The Scrap House: Merging Sustainability and Functionality
One of the driving forces of local architecture is sustainability. Architects are now playing their part in creating eco-friendly structures that are composed of repurposed materials but are still functional and aesthetic at the same time. When the opportunity arose to join The International Architecture and Design Competition: Architecture of the Abandoned in 2020, Architect T. Jordan Ong took on the challenge of scrap materials being reimagined into something solid and viable.
While the Philippines places 36th in the richest countries in the world, based on GDP ranking, 58.4% of the country’s population still consists of low-income earners. This shows that social scales are imbalanced, with the upper- and middle-income sharing most of the spending power.
With this in mind, Architect T. Jordan Ong decided to place his project in one of the private suburbs in the Philippines in order to create a dialogue. The challenge was to transform often discarded materials into a wonderful piece of art and architecture.
Building the Scrap House is a way to send the message that one did not need to overspend just to have a “stylish” roof over their head. Low income earners can learn to use scrap and give it a second life. This is a creative way of lessening expenditure, such as opting for used sheet of metal or a tire rim to reinforce recycled roofing so it will not be blown away during a typhoon.
For this project, Architect Ong chose to make use of old shipping containers as part of the body of the Scrap House and the lap pool. Scrap checkered steel plates were used as stairs and walkways, while scrap bicycle sprockets were utilized as part of the railings and main entrance door and foyer which were to be welded together with the help of scrap I-beams inside.
Wind direction is also taken into account due to the Philippines being a frequent typhoon belt. The house is oriented along the North-East side and South-West side. A Central courtyard will provide an excellent passive cooling effect all year round, with the North-East wind blowing during November all the way through May and the South-West wind blowing from June through to October. As some parts of the house are facing West, scrap bicycle frames will be welded together to act as cage-like structures to serve as an interesting brise-soleil that can provide shade for parts of the house against the hot afternoon sun. This ingenious use of the bicycle frame creates a “sculptural crown structure” and is the highlight of the whole composition.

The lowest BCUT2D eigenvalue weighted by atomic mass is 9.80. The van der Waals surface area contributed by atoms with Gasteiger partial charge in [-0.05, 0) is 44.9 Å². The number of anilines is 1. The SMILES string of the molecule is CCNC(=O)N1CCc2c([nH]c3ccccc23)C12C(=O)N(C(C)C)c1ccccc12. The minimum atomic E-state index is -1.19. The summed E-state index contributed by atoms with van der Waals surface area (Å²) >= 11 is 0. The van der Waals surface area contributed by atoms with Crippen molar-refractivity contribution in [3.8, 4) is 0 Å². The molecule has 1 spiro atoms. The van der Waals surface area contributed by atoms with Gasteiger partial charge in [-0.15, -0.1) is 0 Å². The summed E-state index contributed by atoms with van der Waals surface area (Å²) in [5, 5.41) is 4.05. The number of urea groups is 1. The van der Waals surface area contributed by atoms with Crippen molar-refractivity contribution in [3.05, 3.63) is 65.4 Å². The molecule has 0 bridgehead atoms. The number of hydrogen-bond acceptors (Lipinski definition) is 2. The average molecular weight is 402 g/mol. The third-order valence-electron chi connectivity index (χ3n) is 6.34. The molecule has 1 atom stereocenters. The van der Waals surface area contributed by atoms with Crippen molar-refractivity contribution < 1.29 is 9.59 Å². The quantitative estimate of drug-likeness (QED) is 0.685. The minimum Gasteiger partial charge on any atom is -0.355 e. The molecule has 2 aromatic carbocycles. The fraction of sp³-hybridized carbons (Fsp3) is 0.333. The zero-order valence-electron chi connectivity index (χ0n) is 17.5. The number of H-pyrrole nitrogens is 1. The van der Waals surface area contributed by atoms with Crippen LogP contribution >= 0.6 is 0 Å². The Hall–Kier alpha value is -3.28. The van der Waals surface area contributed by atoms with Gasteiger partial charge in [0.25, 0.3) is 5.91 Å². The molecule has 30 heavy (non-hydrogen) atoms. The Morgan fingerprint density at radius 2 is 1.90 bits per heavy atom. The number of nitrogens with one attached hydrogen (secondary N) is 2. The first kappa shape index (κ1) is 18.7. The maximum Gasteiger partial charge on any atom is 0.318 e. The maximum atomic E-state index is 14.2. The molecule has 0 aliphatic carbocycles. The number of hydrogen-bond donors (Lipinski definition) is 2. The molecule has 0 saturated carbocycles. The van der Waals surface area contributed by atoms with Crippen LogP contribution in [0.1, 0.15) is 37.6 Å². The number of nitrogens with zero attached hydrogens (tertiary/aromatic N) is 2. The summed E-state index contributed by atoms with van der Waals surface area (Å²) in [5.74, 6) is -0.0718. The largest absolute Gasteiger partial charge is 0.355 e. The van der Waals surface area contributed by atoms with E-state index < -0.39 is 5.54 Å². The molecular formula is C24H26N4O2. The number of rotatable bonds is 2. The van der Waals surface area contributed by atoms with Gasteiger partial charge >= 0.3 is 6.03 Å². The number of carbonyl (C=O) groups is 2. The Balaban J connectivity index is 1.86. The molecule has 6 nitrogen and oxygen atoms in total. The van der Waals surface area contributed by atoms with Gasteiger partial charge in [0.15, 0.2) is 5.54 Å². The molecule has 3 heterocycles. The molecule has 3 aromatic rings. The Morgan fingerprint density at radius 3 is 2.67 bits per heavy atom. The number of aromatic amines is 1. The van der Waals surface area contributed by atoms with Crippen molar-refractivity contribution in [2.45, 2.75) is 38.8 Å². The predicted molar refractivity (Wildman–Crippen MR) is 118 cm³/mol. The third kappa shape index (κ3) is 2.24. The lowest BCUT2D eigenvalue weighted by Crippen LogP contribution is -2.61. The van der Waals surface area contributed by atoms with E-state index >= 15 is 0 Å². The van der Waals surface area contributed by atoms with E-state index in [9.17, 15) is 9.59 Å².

All of this hard work paid off as the Scrap House was included in the Top 30 Honorable Mentions of 2020’s International Architecture and Design Competition: Architecture of the Abandoned by The Big Thing.
Architect T. Jordan Ong of TJSO Architects graduated B.S. Architecture from the College of Architecture and Fine Arts (Now College of Architecture) at the University of Santo Tomas. He humbly started his own practice in the summer of 2007 and since has expanded his portfolio, designing various projects ranging from high-end residential projects, townhouses, mid-rise buildings, high-rise buildings, restaurants and commercial buildings.
Photos and descriptions by Architect T. Jordan Ong